Approximately 39 percent of Americans mistakenly believe their heart health is ideal, says the latest American Heart Association survey. In reality, less than one percent of Americans have optimal heart health, says AHA CEO Nancy Brown. We live in an age where cardiovascular disease risk factors are increasingly well known, but doctors say you don’t always have to look like “a heart attack waiting to happen” to, in fact, be one.
For instance, one man in his sixties seemed the pinnacle of health and fitness. He passed his coronary stress test with flying colors. However, after a closer look with chest x-rays, it was discovered that he had four coronary arteries blocked at 90 percent or more, which required immediate surgery to prevent a heart attack.
Similarly, a 54-year-old man was thin, active, on a sensible diet, and taking statins to lower his hereditary cholesterol from 300 to 125, yet began having chest pains during a morning jog. He later found that he had so much plaque in his arteries that he needed a quintuple bypass operation. It turns out this particular man’s family history was full of heart disease. Both his mother’s parents died of heart attacks. His mother and brother both had heart surgery as well.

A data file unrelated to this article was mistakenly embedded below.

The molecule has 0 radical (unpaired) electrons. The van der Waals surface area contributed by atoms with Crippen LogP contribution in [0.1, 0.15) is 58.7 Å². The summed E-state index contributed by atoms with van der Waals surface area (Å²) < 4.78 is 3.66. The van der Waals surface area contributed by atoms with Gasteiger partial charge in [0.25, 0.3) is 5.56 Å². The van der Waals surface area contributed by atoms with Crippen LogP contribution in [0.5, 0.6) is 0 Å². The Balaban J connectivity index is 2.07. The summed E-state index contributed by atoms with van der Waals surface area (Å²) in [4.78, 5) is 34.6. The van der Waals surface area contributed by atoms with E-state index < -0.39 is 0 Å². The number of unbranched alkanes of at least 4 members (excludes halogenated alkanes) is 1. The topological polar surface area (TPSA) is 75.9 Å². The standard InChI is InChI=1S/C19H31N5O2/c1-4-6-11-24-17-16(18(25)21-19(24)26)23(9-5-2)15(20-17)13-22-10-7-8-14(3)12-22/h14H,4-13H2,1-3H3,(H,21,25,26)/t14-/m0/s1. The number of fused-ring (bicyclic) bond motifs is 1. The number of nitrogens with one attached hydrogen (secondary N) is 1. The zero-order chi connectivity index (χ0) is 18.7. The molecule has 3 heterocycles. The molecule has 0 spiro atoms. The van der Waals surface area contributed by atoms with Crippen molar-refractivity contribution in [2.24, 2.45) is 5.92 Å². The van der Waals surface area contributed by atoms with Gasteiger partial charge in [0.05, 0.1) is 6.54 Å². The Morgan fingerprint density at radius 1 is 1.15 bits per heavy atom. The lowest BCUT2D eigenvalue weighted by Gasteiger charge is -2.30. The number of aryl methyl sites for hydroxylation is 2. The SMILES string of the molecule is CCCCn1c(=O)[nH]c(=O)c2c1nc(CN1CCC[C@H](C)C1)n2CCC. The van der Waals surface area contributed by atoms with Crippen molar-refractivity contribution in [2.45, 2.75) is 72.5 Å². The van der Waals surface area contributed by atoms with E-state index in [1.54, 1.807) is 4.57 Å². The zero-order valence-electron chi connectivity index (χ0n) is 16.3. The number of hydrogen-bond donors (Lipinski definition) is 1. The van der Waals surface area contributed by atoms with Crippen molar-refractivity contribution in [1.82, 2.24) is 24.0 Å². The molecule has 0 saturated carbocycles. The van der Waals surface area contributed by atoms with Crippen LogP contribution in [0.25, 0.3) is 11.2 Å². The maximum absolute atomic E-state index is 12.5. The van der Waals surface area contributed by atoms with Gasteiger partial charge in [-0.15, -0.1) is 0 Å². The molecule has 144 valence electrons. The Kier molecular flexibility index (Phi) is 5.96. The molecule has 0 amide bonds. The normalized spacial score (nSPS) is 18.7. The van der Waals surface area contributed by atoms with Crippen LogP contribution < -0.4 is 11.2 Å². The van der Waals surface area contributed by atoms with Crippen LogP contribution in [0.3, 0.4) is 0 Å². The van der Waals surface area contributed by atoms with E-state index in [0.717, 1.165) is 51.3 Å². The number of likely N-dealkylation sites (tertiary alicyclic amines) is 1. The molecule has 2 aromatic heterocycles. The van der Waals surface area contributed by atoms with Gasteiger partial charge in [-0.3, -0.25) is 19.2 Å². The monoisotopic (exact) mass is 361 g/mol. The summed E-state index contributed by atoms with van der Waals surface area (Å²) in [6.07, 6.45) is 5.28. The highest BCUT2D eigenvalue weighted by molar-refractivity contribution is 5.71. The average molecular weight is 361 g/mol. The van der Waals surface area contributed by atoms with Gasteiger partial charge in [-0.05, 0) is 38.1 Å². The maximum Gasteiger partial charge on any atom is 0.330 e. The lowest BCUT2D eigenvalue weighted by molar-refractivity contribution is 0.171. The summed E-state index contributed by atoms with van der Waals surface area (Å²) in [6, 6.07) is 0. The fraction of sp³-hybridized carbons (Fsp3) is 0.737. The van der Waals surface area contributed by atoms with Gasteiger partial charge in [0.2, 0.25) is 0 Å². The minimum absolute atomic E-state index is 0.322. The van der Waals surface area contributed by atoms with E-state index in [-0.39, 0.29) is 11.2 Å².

Riverside health is sometimes about more than just dieting. You can have oatmeal for breakfast, fruit and salads for lunch, and boneless, skinless chicken breast for dinner. You can avoid tobacco like the plague. You can be a healthy weight, not have diabetes, and exercise, but still have obstacles like genetic heart disease working against you.
So are you doomed if you have a family history of heart disease? Nutrition and health expert Dr. Dean Ornish doesn’t believe so. “It doesn’t mean you need ever to die from it,” he told CNN. “It just means you need to make bigger changes in your life than someone else who doesn’t have those kinds of genes.” For some people, a plant-based diet may be preferable, he says.
One of the tests you should get if you have a history of heart disease is the Coronary Calcium Scan, which can show if you have plaque building up in the arteries leading to your heart. Healthy scans are very low – around 5 for someone in their fifties. A score of over 100 indicates an elevated risk of heart attack. Another test is an Ultrasound of the carotid artery, which will show if there is plaque build-up in the main blood vessel leading to the brain, which will indicate whether a stroke or heart attack is likely. Both tests are covered by insurance, cost less than $100, and are available at most area hospitals.
If you are concerned about genetic heart issues, meet with one of our Riverside health professionals for nutrition and exercise counseling. We’d love to help!
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